Readers' Blog: Important that we preserve the past

The Department of Education’s decision not have history as a mandatory subject in the Junior Cert still raises concerns that many students may not then study it in the Leaving Cert, and so as citizens may have big gaps in knowledge of our country’s past and its impact on today.

Readers' Blog: Important that we preserve the past

The Department of Education’s decision not have history as a mandatory subject in the Junior Cert still raises concerns that many students may not then study it in the Leaving Cert, and so as citizens may have big gaps in knowledge of our country’s past and its impact on today.

Teachers give an understanding of Irish and world history. But better understanding tends to be later in life through enjoyable books for the non-academic reader. Irish newspapers do history articles like a recent one on how Watergate led to the resignation of US president Nixon in 1974.

Knowing of the 1913 lockout strike may help to see how it partially led to the 1916 Rising, and it in turn, led to the War of Independence. The cause and effects of events. The 1912 Titanic tragedy led to better safety at sea.

Many history books are now in ebook format; Ireland’s Pirate Trail by Des Ekin, O’Brien Press, Dublin, 2018; Martin McGuinness: The Man I Knew — interviews with those who knew or worked with him, gives a good understanding of Northern Ireland before and during the Peace Process. (Mercier Press, Cork, 2018). RMS Lusitania: It wasn’t & it didn’t by Cobh historian Michael Martin (The History Press, 2015) — a well-researched 160-page book on how the torpedo attack on the Lusitania in 1915 did not immediately bring the US into WWI. The US entered the war in 1917. It can still be written the US entered WWI after the liner’s sinking. It didn’t.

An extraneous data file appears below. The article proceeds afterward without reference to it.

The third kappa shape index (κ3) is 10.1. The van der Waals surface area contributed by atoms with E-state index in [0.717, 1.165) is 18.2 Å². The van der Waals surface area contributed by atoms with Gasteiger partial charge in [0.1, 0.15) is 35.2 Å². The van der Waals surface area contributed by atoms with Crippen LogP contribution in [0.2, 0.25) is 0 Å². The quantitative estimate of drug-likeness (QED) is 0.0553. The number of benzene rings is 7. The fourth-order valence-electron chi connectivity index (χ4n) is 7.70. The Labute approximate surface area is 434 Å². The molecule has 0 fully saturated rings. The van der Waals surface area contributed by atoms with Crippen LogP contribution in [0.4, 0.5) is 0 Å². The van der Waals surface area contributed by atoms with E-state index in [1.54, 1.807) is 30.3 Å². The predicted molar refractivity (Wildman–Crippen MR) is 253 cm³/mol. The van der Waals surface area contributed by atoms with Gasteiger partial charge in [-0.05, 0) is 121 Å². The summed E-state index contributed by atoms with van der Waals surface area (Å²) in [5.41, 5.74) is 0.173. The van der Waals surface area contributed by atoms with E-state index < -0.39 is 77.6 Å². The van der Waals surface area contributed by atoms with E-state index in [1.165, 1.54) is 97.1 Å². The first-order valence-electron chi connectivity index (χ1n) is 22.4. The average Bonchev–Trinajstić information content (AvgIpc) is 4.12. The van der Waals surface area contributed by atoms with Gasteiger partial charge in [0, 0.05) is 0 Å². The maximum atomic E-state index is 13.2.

The US National Coalition for History has urged the US Congress to look into the management of records on the separation of children from illegal immigrant parents at the US/southern border earlier this year. 12,000 children were sent to detention centres set up in a hurry. It ended when former first ladies, their husbands and First Lady Melania Trump spoke out against her husband President Trump’s new policy. Returning the children to their parents was chaotic due to poor record keeping and the fact some centres were thousands of miles away. The NCA say the children may want the records later in life as to the where, how and why.

The past, which is history, helps us to understand the present and build a better future.

Mary Sullivan

College Road

Cork

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